Well, my friend Jonathan Peinado, a pastor, recently sent me a poem that a first-time guest wrote and sent to him after being treated badly for wearing a hat in church. I think it provides some powerful lessons. Check it out:

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In my first year of pastoring I went to a conference where the speaker mentioned that pastors need to take a stronger leadership role.

“Moses received the commands from God, and then led the people where God told him to go,” he said to justify a very strong leadership style. “So you need to listen to God, and then go where he tells you to go. The people will complain…just look at how they complained with Moses, but you have to do what God wants you to do.”

I remember hearing those words and receiving them like I had found a long-lost Picasso. This was the answer! It was my vision, and basically only my vision that really mattered. And I began to find examples in Scripture that supported my premise for my-vision-leadership.

Because of my focus (and ignorance) I had taken this quote, which I believed to be Scriptural, and I applied it as a universal truth as to how God operates and how leadership should be done. I’ve been changing the last few years or so, but I recently read an interesting quote relating to biblical leadership:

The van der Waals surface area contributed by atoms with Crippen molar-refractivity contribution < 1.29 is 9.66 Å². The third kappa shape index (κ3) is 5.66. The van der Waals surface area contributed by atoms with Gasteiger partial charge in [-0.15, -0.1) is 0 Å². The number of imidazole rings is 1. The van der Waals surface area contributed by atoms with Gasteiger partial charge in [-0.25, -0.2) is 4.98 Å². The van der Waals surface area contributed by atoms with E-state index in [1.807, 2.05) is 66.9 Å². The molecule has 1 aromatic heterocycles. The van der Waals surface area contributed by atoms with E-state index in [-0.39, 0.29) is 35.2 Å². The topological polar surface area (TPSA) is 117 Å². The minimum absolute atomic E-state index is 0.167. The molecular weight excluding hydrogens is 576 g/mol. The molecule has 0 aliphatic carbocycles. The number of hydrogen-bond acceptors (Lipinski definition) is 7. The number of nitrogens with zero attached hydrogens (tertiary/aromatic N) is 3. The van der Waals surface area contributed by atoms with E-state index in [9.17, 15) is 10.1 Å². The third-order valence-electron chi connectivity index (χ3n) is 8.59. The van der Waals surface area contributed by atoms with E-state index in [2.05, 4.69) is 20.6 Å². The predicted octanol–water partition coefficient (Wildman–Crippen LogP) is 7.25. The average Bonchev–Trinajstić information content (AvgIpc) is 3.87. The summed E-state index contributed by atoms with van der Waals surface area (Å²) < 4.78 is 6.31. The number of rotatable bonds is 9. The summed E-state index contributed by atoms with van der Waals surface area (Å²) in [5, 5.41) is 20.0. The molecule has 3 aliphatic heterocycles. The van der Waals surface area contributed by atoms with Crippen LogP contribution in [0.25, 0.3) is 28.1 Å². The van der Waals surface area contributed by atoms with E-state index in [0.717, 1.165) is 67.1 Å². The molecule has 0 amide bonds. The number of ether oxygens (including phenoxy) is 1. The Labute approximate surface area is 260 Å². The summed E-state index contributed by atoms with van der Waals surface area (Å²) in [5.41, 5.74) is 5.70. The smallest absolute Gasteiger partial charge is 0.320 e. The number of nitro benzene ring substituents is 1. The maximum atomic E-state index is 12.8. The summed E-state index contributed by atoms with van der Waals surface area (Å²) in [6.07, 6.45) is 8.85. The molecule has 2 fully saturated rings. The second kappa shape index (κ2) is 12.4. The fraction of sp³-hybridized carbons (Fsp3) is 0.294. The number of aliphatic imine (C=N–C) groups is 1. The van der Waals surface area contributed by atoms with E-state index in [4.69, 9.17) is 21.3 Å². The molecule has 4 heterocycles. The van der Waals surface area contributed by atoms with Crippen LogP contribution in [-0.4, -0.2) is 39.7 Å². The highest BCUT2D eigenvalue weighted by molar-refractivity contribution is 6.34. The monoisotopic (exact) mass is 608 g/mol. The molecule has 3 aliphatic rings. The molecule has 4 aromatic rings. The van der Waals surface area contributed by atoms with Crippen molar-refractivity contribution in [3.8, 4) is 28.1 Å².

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Here’s an interesting conversation between Mark Driscoll and Jeff Vanderstelt on the intersection of technology and mission. It’s a little long, and I didn’t get to see all of it, but it’s certainly worthwhile.


I think we inevitably all feel a little stressed at times, right?

And what’s really interesting, is that I think at times we can’t completely pinpoint where the stress is coming from. Sure, we can think of some major presentation to be made, or a conversation to be had….but there still may be some lingering stress.

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I received my Square a few days ago. Haven’t heard of it? It’s a great little device you can use to receive credit/debit card payments. Let me give you a closer look.

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Saw this picture recently while walking on a pier. Not sure that it’s the best method.

It did make me laugh, though.